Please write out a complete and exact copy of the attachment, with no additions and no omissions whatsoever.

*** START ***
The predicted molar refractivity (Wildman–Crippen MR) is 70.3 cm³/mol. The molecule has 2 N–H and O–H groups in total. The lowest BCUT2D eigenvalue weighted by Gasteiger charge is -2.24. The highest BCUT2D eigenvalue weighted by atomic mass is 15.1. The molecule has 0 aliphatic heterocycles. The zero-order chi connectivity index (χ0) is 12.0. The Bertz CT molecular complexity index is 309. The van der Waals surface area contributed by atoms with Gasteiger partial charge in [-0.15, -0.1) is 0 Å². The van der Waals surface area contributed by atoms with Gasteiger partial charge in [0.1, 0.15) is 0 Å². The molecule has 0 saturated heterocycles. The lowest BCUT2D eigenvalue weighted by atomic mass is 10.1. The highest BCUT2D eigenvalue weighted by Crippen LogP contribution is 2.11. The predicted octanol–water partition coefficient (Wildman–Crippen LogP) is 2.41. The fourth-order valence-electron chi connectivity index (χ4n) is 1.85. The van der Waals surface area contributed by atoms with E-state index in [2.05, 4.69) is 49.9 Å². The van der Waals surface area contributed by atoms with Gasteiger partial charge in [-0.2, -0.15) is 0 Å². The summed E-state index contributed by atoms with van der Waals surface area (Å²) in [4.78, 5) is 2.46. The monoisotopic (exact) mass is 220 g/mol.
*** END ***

The predicted molar refractivity (Wildman–Crippen MR) is 70.3 cm³/mol. The molecule has 2 N–H and O–H groups in total. The lowest BCUT2D eigenvalue weighted by Gasteiger charge is -2.24. The highest BCUT2D eigenvalue weighted by atomic mass is 15.1. The molecule has 0 aliphatic heterocycles. The zero-order chi connectivity index (χ0) is 12.0. The Bertz CT molecular complexity index is 309. The van der Waals surface area contributed by atoms with Gasteiger partial charge in [-0.15, -0.1) is 0 Å². The van der Waals surface area contributed by atoms with Gasteiger partial charge in [0.1, 0.15) is 0 Å². The molecule has 0 saturated heterocycles. The lowest BCUT2D eigenvalue weighted by atomic mass is 10.1. The highest BCUT2D eigenvalue weighted by Crippen LogP contribution is 2.11. The predicted octanol–water partition coefficient (Wildman–Crippen LogP) is 2.41. The fourth-order valence-electron chi connectivity index (χ4n) is 1.85. The van der Waals surface area contributed by atoms with E-state index in [2.05, 4.69) is 49.9 Å². The van der Waals surface area contributed by atoms with Gasteiger partial charge in [-0.2, -0.15) is 0 Å². The summed E-state index contributed by atoms with van der Waals surface area (Å²) in [4.78, 5) is 2.46. The monoisotopic (exact) mass is 220 g/mol.